To see the possibility of any further increase in dimension without increasing the transmission bandwidth substantially, one has to look into the time-bandwidth product. It is a mathematical truth that the space of signals essentially limited in time to an interval .tau. and in one sided bandwidth occupancy to W is essentially 2.tau.W-dimensional. Though this bound on dimension is true for the best choice of orthonormal set (prolate spheroidal wave functions [4]), yet it will justify the reasoning behind any search for higher dimensional signal sets to achieve higher bandwidth efficiency. In both QPSK and MSK, signal duration .tau. is 2T, where T is the bit interval in the incoming data stream. Suppose the channel is bandlimited to 1/2T on either side of the carrier, i.e. one sided bandwidth occupancy is W=1/T. With such a bandlimited channel a QPSK system will be able to transmit only ninety percent of its total power while an MSK system transmits ninety seven percent. The number of dimensions available within this bandwidth W=1/T is 2.tau.W=4. It is surprising that only two of them are utilized in QPSK and MSK. The remaining two are yet left to be played around with. So one can conceive of a modulation scheme with a bandwidth efficiency as much as twice that of QPSK or MSK. Since prolate spheroidal wave functions are not easy to implement, expectation of one hundred percent increase in bandwidth efficiency may be too much from a practical view point. Yet the extra two dimensions give some room for improving the bandwidth efficiency by increasing the dimensionality of the signal set at the cost of some extra bandwidth, if necessary.

First we briefly review some existing modulation schemes such as QPSK, OQPSK and MSK, all of which use two dimensional signal sets. Then we propose a new modulation scheme which uses the vertices of a hyper cube of dimension four as the signal space geometry. This proposed scheme makes use of two data shaping pulses and two carriers which are pairwise quadrature in phase; so it is named quadrature-quadrature phase shift keying or Q.sup.2 PSK. It is pointed out as a theorem that in the presence of AWGN any modulation scheme which utilizes the vertices of some hyper cube as signal space geometry has the same energy efficiency; this is true for any dimension of the hyper cube. As a consequence of the theorem, Q.sup.2 PSK has the same energy efficiency as that of MSK, QPSK or OQPSK; but for a given bandwidth the transmission rate of Q.sup.2 PSK is twice that of any one of the three other schemes. However, all these four schemes respond differently when they undergo bandlimiting. Considering ninety nine percent bandwidth of MSK as the definition of channel bandwidth, it is shown that E.sub.b /N.sub.o requirement for achieving a BER of 10.sup.6 is 11.2 db for bandlimited Q.sup.2 PSK and 9.6 db for MSK. Thus bandlimited Q.sup.2 PSK achieves twice bandwidth efficiency of MSK only at the expense of 1.6 db or forty five percent increase in the average bit energy. Like MSK, Q.sup.2 PSK has also self synchronization ability. Modulator-demodulator implementation and a scheme for synchronization will be described in detail in the last section.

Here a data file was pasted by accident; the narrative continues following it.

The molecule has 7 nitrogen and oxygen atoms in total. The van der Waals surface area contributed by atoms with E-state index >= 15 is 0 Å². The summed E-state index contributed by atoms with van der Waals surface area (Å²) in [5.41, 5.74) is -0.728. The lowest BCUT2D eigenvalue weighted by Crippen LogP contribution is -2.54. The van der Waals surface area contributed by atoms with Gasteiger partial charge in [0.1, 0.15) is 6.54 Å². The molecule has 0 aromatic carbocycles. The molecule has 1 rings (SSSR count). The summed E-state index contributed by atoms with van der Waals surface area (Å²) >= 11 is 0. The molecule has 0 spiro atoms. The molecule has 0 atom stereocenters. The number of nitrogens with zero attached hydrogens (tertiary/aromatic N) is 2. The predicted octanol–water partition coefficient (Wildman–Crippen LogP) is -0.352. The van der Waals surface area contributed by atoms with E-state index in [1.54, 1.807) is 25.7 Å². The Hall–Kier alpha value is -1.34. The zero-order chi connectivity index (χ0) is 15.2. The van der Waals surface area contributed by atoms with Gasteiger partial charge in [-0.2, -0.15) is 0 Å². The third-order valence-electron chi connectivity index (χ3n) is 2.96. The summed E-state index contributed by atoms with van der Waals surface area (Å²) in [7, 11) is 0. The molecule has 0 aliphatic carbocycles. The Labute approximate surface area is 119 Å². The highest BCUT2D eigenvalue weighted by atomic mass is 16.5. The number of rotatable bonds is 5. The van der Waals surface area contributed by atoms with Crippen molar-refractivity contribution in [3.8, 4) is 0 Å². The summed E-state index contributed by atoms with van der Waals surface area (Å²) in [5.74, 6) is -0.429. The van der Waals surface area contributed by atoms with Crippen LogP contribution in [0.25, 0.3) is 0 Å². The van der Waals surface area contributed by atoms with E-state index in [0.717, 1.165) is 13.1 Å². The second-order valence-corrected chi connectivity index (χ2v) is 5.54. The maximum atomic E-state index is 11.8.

**BRIEF REVIEW OF QPSK, OQPSK and MSK**

A block diagram of the QPSK modulation scheme is shown in FIG. 1. The input binary data stream {a.sub.1 } arriving at the rate of 1/T is demultiplexed into two streams a.sub.1 (t) and a.sub.2 (t). The duration of each bit in the demultiplexed streams is twice the duration of the incoming bit. Streams a.sub.1 (t) and a.sub.2 (t) are multiplied by sine and cosine carriers and summed up to form the QPSK signal s.sub.qpsk (t): ##EQU1## where .phi.(t), depending on a.sub.1 (t) and a.sub.2 (t), is one of 0.degree., .+-.90.degree. and 180.degree.. Thus carrier phase during any 2T interval is one of the four phases. In the next 2T interval, if neither of the two bit streams changes sign, the carrier phase remains the same. If one of them changes sign, a phase shift of .+-.90.degree. occurs. A change of sign in both streams causes a phase shift of 180.degree.. Rapid changes in the carrier phase has serious deteriorating effects on the signal and the adjacent channel when it undergoes bandlimiting and hardlimiting operations. Those deteriorating effects are partially eliminated in offset quadrature phase shift keying (OQPSK) where the two bit streams are not allowed to change their sign simultaneously, thus avoiding the possibility of 180.degree. phase shift. This is accomplished by skewing or delaying the bit stream a.sub.2 (t) by an amount of time T as illustrated in FIG. 2. By pulse shaping, further elimination of changes in the carrier phase is possible. In fact, it is totally eliminated in minimum shift keying (MSK) where a cosinusoidal data shaping pulse is used in place of the rectangular one of OQPSK, as illustrated in FIG. 2. This pulse shaping in MSK also brings some spectral compactness over OQPSK. The MSK signal can be written as: ##EQU2## where b(t)=-a.sub.1 (t)a.sub.2 (t) and .phi.(t)=0 are .pi. according to a.sub.1 =+1 or -1. Thus MSK signals can have one of two instantaneous frequencies, f.sub.c .+-.(1/4T). The spacing between the two frequencies is 1/2T. This is the minimum spacing with which two FSK signals of duration T can be orthogonal; hence the name minimum shift keying (MSK).